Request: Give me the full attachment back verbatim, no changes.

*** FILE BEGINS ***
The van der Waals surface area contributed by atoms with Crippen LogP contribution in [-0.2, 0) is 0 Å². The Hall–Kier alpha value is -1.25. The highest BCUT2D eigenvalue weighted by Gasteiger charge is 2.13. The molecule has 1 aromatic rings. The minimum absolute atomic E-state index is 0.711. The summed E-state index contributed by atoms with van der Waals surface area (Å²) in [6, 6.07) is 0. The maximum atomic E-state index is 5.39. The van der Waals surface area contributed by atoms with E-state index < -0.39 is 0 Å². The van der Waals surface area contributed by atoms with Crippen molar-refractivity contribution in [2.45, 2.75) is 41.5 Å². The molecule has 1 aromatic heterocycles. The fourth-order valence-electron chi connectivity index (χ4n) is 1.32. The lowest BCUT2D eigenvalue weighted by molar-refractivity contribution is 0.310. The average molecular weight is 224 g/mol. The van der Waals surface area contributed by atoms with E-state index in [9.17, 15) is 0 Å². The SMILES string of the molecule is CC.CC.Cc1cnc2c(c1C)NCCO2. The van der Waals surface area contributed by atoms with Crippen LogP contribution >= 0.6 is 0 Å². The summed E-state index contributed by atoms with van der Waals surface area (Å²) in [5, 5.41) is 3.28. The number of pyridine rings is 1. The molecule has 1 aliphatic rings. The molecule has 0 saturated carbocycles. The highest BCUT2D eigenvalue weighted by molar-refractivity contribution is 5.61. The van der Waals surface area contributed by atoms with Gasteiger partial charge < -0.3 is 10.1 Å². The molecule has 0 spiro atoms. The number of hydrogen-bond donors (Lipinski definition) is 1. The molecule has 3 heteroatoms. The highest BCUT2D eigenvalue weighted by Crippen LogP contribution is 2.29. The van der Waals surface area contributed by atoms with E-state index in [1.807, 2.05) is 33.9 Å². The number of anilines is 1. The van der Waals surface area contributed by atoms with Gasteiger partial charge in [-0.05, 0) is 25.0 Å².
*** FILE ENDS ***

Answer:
The van der Waals surface area contributed by atoms with Crippen LogP contribution in [-0.2, 0) is 0 Å². The Hall–Kier alpha value is -1.25. The highest BCUT2D eigenvalue weighted by Gasteiger charge is 2.13. The molecule has 1 aromatic rings. The minimum absolute atomic E-state index is 0.711. The summed E-state index contributed by atoms with van der Waals surface area (Å²) in [6, 6.07) is 0. The maximum atomic E-state index is 5.39. The van der Waals surface area contributed by atoms with E-state index < -0.39 is 0 Å². The van der Waals surface area contributed by atoms with Crippen molar-refractivity contribution in [2.45, 2.75) is 41.5 Å². The molecule has 1 aromatic heterocycles. The fourth-order valence-electron chi connectivity index (χ4n) is 1.32. The lowest BCUT2D eigenvalue weighted by molar-refractivity contribution is 0.310. The average molecular weight is 224 g/mol. The van der Waals surface area contributed by atoms with E-state index in [9.17, 15) is 0 Å². The SMILES string of the molecule is CC.CC.Cc1cnc2c(c1C)NCCO2. The van der Waals surface area contributed by atoms with Crippen LogP contribution >= 0.6 is 0 Å². The summed E-state index contributed by atoms with van der Waals surface area (Å²) in [5, 5.41) is 3.28. The number of pyridine rings is 1. The molecule has 1 aliphatic rings. The molecule has 0 saturated carbocycles. The highest BCUT2D eigenvalue weighted by molar-refractivity contribution is 5.61. The van der Waals surface area contributed by atoms with Gasteiger partial charge < -0.3 is 10.1 Å². The molecule has 0 spiro atoms. The number of hydrogen-bond donors (Lipinski definition) is 1. The molecule has 3 heteroatoms. The highest BCUT2D eigenvalue weighted by Crippen LogP contribution is 2.29. The van der Waals surface area contributed by atoms with E-state index in [1.807, 2.05) is 33.9 Å². The number of anilines is 1. The van der Waals surface area contributed by atoms with Gasteiger partial charge in [-0.05, 0) is 25.0 Å².